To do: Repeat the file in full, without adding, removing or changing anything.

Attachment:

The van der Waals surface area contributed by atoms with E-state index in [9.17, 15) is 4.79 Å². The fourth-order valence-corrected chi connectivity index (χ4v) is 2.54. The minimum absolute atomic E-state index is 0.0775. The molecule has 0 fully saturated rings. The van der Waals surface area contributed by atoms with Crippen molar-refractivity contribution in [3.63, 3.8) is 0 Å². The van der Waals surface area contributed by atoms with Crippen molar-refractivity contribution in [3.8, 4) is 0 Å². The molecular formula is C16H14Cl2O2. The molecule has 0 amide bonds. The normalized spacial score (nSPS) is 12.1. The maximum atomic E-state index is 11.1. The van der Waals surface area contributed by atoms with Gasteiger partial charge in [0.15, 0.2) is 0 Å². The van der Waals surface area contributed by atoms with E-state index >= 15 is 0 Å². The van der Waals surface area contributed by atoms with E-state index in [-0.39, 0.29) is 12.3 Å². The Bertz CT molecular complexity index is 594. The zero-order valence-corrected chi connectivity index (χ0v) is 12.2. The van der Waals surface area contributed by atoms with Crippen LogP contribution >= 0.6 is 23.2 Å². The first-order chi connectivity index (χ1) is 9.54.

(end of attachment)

The van der Waals surface area contributed by atoms with E-state index in [9.17, 15) is 4.79 Å². The fourth-order valence-corrected chi connectivity index (χ4v) is 2.54. The minimum absolute atomic E-state index is 0.0775. The molecule has 0 fully saturated rings. The van der Waals surface area contributed by atoms with Crippen molar-refractivity contribution in [3.63, 3.8) is 0 Å². The van der Waals surface area contributed by atoms with Crippen molar-refractivity contribution in [3.8, 4) is 0 Å². The molecular formula is C16H14Cl2O2. The molecule has 0 amide bonds. The normalized spacial score (nSPS) is 12.1. The maximum atomic E-state index is 11.1. The van der Waals surface area contributed by atoms with Gasteiger partial charge in [0.15, 0.2) is 0 Å². The van der Waals surface area contributed by atoms with E-state index >= 15 is 0 Å². The van der Waals surface area contributed by atoms with E-state index in [-0.39, 0.29) is 12.3 Å². The Bertz CT molecular complexity index is 594. The zero-order valence-corrected chi connectivity index (χ0v) is 12.2. The van der Waals surface area contributed by atoms with Crippen LogP contribution >= 0.6 is 23.2 Å². The first-order chi connectivity index (χ1) is 9.54.